(1) Accuracy (Acc), precision rate (P), recall rate, and F1 score, using Equations (12)–(15), respectively:
A c c u r a c y = T P + T N T P + T N + F P + F N
P r e c i s i o n = T P T P + F P
R e c a l l = T P T P + F N
F 1   s c o r e = 2 × p r e c i s i o n × r e c a l l p r e c i s i o n + r e c a l l
where T P originally represents a positive example and is predicted to be a positive example; T N originally represents a negative example and is predicted to be a negative example; F P originally represents a negative example and is predicted to be a positive example; and F N originally represents a positive example and is predicted to be a negative example.
(2) Binary confusion matrix. Confusion matrix is the most basic, intuitive, and simplest method to measure the accuracy of a classification model. It separately counts the number of correct and incorrect classifications of the model, and then displays the results in a matrix, as shown in Figure 4.
(3) Receiver Operating Characteristic (ROC) curve and Precision Recall (PR) curve [37]. ROC curve shows the change curves of the true positive rate (TPR) and false positive rate (FPR) under different classification thresholds. PR curve shows the change curves of precision and recall under different classification thresholds. The TPR and FPR are defined as follows:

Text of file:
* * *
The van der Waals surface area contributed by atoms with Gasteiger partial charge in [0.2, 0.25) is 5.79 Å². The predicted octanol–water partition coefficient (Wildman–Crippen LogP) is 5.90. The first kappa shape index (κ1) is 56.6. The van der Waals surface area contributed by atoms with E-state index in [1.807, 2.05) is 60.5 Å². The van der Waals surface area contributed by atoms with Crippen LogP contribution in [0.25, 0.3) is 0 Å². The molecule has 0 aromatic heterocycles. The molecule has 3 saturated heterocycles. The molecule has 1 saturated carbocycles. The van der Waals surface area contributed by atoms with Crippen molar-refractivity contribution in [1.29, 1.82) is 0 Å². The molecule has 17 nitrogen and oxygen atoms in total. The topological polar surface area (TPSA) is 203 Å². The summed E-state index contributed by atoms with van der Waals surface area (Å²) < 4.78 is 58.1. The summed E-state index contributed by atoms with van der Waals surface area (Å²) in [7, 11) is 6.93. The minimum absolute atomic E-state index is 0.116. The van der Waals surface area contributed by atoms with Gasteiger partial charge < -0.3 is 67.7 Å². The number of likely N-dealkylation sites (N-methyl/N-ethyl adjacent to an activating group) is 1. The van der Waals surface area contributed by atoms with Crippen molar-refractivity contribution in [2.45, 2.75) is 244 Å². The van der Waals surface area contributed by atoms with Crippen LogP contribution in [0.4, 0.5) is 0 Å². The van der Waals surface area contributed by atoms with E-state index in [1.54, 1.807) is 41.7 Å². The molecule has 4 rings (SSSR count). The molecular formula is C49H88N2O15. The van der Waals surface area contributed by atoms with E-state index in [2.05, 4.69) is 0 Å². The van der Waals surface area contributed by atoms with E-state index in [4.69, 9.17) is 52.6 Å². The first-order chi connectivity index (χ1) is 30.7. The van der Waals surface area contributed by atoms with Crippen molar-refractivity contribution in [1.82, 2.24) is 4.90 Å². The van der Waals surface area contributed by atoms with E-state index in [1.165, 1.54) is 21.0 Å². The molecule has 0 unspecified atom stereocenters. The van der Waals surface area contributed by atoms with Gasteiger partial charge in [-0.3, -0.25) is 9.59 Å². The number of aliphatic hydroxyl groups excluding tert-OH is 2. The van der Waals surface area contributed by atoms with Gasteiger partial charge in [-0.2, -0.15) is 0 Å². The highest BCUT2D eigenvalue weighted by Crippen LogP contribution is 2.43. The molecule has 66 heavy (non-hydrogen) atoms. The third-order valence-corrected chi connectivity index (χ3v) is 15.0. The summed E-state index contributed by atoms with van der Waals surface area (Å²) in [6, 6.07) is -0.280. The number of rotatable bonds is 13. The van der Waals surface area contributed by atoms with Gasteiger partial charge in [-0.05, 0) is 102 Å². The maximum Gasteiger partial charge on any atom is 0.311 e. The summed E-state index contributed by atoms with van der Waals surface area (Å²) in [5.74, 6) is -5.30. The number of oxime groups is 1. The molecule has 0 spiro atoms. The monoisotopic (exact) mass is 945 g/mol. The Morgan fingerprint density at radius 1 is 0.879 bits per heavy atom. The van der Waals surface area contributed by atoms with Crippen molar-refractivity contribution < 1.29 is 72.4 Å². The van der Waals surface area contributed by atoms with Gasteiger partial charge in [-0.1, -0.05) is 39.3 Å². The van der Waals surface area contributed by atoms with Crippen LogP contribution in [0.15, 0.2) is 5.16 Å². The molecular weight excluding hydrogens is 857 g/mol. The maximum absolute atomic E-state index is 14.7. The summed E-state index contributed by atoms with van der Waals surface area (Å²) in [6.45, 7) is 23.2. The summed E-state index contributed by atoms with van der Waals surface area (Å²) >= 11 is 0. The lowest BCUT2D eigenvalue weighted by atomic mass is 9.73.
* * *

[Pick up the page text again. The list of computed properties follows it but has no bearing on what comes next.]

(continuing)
T P R = T P T P + F N
F P R = F P F P + T N
where T P R is true positive rate, which is, the proportion of correctly identified positive samples in the total positive samples; F P R is false positive rate, which is the actual value are negative examples and the percentage of negative examples predicted to be positive examples.
In addition, in order to make a better comparison between ROC curves, Auc, which is the area under the ROC curve, is usually used to measure the performance of a classification algorithm. The greater the value of the Auc, the better the classification performance.

4.6. Shapley Additive Explanations (SHAP) Method